Chapter 3 Sport and the Body

An Aesthetic Inquiry

In: Somaesthetics and Sport
Author:
William J. Morgan
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Abstract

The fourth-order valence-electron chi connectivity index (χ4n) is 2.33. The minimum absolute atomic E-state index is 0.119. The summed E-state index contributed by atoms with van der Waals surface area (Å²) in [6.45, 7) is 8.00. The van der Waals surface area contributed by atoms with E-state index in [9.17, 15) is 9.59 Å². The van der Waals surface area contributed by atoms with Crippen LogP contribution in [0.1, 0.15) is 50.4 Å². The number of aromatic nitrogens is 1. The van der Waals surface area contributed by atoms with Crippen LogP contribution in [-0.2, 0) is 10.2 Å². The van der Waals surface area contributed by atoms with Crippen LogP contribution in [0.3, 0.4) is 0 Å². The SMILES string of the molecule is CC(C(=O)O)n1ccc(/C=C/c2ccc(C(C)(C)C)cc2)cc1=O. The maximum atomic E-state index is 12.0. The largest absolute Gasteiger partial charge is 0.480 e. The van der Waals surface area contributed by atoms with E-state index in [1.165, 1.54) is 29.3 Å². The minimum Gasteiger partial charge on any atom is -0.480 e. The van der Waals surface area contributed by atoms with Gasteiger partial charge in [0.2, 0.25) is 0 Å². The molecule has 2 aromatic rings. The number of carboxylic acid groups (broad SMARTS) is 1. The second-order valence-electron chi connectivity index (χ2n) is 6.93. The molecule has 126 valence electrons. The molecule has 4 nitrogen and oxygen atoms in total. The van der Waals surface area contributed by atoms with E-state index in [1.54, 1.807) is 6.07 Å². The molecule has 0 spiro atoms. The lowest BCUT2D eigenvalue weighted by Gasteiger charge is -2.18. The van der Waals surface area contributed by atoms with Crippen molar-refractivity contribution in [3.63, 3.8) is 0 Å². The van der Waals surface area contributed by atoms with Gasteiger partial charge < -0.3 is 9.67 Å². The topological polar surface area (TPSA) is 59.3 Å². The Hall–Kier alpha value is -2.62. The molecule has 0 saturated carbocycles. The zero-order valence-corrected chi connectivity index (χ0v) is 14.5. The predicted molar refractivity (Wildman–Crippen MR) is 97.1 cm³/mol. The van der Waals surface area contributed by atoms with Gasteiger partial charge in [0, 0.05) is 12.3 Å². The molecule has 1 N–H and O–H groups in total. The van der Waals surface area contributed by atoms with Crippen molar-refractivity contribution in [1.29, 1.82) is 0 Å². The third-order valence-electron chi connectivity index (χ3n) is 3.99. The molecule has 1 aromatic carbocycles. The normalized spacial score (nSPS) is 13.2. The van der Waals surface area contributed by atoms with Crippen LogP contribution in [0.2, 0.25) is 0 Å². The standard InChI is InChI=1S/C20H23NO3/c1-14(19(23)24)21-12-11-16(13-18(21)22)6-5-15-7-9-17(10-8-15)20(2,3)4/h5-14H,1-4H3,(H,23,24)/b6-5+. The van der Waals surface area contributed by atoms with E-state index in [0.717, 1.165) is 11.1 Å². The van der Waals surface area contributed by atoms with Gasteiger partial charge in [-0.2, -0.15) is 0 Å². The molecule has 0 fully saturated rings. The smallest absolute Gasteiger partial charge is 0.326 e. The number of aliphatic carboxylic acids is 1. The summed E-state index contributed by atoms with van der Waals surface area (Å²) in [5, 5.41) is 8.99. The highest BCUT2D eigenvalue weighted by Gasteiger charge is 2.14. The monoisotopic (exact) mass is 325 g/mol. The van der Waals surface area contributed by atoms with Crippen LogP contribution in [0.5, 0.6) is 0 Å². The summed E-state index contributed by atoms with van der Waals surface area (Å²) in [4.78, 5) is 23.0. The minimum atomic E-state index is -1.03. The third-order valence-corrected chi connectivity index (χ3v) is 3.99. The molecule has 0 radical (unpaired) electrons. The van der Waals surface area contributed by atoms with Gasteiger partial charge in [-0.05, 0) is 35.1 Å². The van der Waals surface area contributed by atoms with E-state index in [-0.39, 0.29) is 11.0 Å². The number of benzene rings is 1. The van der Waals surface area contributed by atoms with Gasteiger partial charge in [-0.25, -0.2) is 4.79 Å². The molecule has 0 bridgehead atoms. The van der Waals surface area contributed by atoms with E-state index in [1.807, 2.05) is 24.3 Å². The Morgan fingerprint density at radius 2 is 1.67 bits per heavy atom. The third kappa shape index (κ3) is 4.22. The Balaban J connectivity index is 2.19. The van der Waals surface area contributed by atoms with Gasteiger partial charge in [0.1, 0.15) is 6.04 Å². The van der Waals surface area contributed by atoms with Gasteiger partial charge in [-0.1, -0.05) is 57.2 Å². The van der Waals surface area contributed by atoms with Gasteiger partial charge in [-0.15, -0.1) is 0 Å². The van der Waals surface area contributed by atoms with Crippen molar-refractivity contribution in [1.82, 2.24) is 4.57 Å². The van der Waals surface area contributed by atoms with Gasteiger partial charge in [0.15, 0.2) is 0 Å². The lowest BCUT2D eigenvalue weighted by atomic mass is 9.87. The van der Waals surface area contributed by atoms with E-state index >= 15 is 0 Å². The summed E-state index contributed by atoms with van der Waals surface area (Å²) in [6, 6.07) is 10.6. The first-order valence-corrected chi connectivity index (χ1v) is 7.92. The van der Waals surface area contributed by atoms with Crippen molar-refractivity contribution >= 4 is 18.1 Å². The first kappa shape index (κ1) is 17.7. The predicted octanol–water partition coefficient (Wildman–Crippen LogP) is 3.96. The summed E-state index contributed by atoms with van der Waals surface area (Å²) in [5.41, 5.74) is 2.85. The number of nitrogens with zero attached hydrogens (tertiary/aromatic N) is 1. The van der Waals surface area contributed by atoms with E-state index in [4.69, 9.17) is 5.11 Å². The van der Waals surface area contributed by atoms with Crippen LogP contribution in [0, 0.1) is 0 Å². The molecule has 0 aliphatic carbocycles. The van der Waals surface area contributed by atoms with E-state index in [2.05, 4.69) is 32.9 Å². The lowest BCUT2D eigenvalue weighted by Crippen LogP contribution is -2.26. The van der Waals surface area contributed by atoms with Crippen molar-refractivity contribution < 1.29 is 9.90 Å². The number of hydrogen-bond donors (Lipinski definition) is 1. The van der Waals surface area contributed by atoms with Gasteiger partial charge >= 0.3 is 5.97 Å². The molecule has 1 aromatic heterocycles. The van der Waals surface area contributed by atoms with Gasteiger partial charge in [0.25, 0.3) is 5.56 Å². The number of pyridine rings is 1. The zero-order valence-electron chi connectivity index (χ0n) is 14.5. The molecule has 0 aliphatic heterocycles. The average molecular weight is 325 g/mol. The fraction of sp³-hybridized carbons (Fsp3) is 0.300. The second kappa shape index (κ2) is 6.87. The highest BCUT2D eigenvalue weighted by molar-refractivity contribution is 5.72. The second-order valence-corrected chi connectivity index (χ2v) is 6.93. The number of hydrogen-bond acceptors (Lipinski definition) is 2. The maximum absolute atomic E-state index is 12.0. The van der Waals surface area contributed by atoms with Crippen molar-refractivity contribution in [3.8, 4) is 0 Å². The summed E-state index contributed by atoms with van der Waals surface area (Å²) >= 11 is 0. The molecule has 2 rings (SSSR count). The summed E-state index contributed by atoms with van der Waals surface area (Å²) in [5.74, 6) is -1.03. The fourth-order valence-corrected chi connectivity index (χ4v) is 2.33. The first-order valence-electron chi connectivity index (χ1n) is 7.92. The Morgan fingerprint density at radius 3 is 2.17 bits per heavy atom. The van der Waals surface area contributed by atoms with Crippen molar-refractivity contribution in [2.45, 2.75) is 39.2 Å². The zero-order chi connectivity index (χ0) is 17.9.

I argue that the aesthetic significance and value of modern sport is mainly owed to the special exemplary agency that is its stock and trade. What is special and exemplary about sport in this agential sense is that by creating its own rules, norms, and standards of excellence, it is able to carve out a space for participants to express their bodily being and for onlookers to witness such expression in ways not otherwise open to them outside of its cloistered confines. The kinetic beauty and dramatic force of the agency of the Michael Jordan(s) of the basketball world and the Roger Federer(s) of the tennis world, is thus no accident but, importantly, enabled by the internal rules and norms of their chosen sports. Just then as the wondrous productions of a Picasso and a Proust enabled by the internal rules and norms of painting and literature move, captivate, and inspire us, so too, I contend, do the wondrous productions of a Jordan and Federer enabled by the internal rules and norms of their sports do the same. And just as, Richard Rorty opined, “great works of literature [are] inspirational … not because they are true but because they make their readership ‘shudder with awe’,” and thereby make apparent to them there is more to life “than they ever imagined,” I opine great athletic performances are inspirational not because they are true, put us in touch with the cosmos, but because they make their much larger spectatorship ‘shudder with awe,’ and thereby make apparent to them there is much more to life as bodily beings “than they ever imagined.”

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